Ballet Interviews

Interview: Allison DeBona

After the premiere episode of Breaking Pointe on America’s CW channel, everyone had an opinion on Allison DeBona. Most of these opinions weren’t flattering. Breaking Pointe was a show that followed the dancers of Ballet West, under the banner of their leader/artistic director/big daddy Adam Sklute. And Allison DeBona, a Ballet West dancer and one of the show’s main characters, was seen by many as, to put it mildly, not a particularly nice person. (The word ‘bitch’ was bandied about.) 

It didn’t get better when the consequent episodes were aired, and it doesn’t take any stretch of the imagination to guess that it was pretty rough on Allison. But as she herself says, she went about turning lemons into sweet, sweet lemonade – getting the villain edit in the reality show thrust a spotlight on her, and she embraced the opportunities that came with them. Along with teaching and performance opportunities, a litany of media interviews allowed glimpses into her personality beyond what was portrayed on the show. And, as the second season of Breaking Pointe affirmed, she was not so villainous after all.

In fact, she turned out to be rather a decent person. She is actively involved in non-profit, anti-slavery organisation Fahodie for Friends.  (We at C&V have personally been on the receiving end of Allison’s kindness, when she organised to have one of our shirts signed by the Ballet West company for our cancer drive for Bolshoi teacher Vasily Vorokhobko). She also dispenses advice and nuggets of wisdom to aspiring professionals via her blog and youtube channels. It’s fair to say that Allison has left the ‘villain’ label behind – it  helped too, that she wasn’t really one in the first place.


What did you have for breakfast?

This morning, I had cereal for breakfast.  But, I didn’t dance today.  When I am dancing I like to have eggs and bacon!

What do you wish you had for breakfast instead, if anything?

I’m a Stuffed French Toast lover! I am just too lazy to actually make it for myself in the mornings!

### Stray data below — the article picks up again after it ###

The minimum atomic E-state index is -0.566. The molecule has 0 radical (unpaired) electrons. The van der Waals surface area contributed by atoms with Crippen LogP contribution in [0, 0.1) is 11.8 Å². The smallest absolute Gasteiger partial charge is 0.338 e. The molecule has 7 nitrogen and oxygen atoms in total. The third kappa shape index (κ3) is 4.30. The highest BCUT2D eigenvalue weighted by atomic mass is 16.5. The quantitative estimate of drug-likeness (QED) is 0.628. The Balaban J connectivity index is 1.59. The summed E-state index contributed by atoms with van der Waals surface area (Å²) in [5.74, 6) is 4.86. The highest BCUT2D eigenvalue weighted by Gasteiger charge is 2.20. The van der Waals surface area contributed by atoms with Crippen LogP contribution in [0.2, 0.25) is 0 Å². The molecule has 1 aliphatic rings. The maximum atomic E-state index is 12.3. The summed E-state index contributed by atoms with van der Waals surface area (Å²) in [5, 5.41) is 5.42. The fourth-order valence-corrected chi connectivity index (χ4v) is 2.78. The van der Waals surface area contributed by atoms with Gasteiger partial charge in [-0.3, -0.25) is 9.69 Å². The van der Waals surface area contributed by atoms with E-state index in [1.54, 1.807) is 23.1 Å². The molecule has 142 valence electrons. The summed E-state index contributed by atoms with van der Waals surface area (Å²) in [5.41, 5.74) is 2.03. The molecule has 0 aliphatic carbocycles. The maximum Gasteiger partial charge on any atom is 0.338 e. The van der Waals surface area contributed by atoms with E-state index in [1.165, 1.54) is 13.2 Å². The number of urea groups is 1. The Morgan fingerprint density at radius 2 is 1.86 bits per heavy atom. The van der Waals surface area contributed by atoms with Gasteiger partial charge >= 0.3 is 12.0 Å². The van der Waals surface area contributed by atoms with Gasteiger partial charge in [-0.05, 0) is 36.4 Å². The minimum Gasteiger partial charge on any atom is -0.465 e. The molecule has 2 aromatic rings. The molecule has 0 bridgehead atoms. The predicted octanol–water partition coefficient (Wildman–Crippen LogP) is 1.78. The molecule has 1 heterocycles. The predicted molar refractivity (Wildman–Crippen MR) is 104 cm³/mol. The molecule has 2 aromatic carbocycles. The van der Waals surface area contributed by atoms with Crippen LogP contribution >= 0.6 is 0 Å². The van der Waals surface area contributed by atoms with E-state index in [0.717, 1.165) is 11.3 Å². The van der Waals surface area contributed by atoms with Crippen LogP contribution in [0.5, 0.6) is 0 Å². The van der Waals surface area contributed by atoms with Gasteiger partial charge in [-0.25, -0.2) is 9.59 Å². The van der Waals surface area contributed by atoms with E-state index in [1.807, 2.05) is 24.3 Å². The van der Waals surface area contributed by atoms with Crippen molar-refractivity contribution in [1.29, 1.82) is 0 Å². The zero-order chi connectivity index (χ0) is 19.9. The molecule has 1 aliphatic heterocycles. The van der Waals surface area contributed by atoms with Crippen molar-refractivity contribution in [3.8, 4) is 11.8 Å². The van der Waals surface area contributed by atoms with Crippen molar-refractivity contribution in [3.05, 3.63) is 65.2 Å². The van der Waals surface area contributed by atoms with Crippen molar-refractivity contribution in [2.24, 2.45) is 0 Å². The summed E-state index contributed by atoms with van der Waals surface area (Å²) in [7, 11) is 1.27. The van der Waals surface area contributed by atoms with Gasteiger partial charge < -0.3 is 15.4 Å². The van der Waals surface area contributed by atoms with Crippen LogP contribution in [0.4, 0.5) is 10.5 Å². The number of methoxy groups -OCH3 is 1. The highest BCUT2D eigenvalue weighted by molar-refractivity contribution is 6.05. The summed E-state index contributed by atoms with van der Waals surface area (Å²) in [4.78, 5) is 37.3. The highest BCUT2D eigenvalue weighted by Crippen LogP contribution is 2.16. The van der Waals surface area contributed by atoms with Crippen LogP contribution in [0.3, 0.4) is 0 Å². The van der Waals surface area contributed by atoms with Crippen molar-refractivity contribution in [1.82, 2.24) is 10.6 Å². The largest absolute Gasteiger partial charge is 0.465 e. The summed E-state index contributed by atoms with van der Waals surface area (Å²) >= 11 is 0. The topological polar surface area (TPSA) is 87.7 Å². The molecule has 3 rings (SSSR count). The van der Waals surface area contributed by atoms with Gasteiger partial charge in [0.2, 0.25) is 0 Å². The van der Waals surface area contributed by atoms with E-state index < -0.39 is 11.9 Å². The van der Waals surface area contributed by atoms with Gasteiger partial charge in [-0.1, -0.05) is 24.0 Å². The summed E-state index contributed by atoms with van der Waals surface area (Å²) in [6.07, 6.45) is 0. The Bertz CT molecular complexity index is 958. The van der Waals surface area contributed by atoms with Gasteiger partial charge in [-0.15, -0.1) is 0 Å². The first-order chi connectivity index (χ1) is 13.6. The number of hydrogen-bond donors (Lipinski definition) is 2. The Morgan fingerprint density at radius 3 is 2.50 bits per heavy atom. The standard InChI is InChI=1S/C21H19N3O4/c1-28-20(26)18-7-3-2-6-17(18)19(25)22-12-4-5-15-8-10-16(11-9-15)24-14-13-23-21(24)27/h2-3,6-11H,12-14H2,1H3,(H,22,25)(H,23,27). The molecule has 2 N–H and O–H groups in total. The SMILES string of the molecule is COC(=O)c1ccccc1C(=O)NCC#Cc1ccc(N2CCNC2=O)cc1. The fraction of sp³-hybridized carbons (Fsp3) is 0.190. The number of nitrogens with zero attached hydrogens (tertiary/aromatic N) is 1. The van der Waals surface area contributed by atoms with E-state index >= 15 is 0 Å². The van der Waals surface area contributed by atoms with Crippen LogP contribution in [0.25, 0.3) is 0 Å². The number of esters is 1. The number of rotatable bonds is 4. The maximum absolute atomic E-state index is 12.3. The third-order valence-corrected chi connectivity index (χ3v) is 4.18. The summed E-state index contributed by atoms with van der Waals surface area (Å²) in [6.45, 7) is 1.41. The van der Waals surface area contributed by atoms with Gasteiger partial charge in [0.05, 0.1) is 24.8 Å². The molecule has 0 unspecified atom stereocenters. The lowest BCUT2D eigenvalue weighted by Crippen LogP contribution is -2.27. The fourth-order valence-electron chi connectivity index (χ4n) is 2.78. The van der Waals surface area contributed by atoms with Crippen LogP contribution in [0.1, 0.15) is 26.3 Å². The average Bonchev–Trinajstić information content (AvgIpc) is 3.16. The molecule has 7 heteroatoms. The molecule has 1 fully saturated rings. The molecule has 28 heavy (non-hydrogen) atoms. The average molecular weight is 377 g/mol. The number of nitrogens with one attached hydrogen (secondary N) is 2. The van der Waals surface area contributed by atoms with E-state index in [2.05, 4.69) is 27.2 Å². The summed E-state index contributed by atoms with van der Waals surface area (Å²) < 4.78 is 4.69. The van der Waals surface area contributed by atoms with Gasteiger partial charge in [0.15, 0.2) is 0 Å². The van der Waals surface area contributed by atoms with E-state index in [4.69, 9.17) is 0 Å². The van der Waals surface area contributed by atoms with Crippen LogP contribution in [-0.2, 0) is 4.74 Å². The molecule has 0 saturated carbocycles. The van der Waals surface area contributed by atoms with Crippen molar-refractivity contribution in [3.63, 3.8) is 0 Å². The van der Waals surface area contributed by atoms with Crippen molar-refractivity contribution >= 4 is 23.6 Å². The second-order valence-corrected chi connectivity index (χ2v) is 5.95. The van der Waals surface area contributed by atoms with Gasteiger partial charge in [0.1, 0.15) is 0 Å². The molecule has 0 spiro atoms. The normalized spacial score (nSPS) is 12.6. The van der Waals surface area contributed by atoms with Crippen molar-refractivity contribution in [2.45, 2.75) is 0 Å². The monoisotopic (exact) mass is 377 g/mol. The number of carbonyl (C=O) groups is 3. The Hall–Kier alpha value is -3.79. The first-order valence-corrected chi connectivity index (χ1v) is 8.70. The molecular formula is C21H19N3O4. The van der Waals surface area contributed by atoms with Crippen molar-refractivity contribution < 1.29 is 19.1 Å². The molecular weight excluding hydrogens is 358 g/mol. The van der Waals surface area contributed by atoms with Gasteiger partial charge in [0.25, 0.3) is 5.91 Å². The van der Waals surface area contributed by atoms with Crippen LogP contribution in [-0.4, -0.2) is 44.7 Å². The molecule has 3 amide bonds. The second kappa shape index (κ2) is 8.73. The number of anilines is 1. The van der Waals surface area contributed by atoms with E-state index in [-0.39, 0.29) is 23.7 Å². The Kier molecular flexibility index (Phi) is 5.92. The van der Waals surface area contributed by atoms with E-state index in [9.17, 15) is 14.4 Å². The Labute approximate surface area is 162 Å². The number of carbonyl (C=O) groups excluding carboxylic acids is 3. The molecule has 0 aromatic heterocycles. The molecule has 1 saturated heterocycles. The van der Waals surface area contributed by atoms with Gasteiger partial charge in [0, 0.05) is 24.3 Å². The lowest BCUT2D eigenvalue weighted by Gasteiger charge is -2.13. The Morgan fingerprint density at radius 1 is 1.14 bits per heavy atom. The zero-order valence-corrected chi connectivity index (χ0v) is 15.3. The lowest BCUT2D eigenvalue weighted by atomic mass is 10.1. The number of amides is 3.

You had an unconventional road to becoming a professional – you decided to take a break as a teen to enjoy being a big sister and because you weren’t enjoying it. What led to an intended temporary break becoming a 3 year hiatus – what made you want to step back into the ballet studio again?

I never stopped loving to dance.  I just felt an urge to be a “normal” kid and go to football games on Friday nights instead of rehearsal.  When I decided to go back to ballet it was because I couldn’t ignore my passion for classical ballet anymore.  I tried other types of dancing and nothing seemed to compare to the discipline it took to be a ballet dancer.

Why did you then decide to pursue a pre-professional path again, instead of maybe doing it as a hobby?

Nothing else I was doing kept my attention the way ballet did.  It takes such hard work physically and mentally and I loved the challenge. I also knew that because I took so much time off, if I were ever going to pursue a career in ballet I would have to be dancing all day long to catch up on the time I had lost.  That is why I started the “High School Program” at Pittsburgh Youth Ballet.  I went to school for my academics until 10am and then left to dance from 11am until 6pm.  I was so lucky to have the opportunity

Even if taking a hiatus from ballet put you at a disadvantage when you did decide to come back, it must have been great to try other activities, live a relatively more conventional youth so to speak. In what ways, if any, was it beneficial to you?

I am so grateful for having time with my friends and family as a child and for also going to college.  Sometimes I think about where I might be in my career if I hadn’t taken so much time off, but it is rare.  I feel like I have had the best of both worlds.  I am 30 years old and feeling stronger than ever and I am not feeling burnt out.  I also know there is life outside the ballet studio and that gives me a different perspective while at work.

It must be hard to pursue a professional ballet career while having a life beyond it. How does one go about achieving this balance?

I don’t believe it is hard at all, and I also believe it is 100% necessary to stay healthy mentally.  Our careers as professional dancers are never certain.  I could get injured tomorrow and have to end my career.  If I didn’t have a life outside of the studio I would imagine that something like that would be absolutely devastating.

What I’ve learned from my experiences is that you can’t put all your egg in one basket.  Since I’ve started professionally I have also been working on my ‘second career’ and what I will be doing after dancing.

It’s easy to get obsessive over ballet but seeing beyond it will only help you.  I also believe that it makes you a better artist.  The more life experiences you have the better story teller you will be on stage.

By the time you were accepted into a professional company, you were slightly older than most of the other apprentices. It could be so easy to feel like you were at a disadvantage, that you’ve lost time – how did you cope with that? Did it help that you were more mature than the other dancers?

I was 24 when I started professionally. It was extremely hard to be the oldest Apprentice in the room.  I do believe, however, that my mental maturity has helped me climb the ranks faster.

I also was not as insecure as the youngest dancers and I think that helped me, too.  I wasn’t afraid to put myself out there.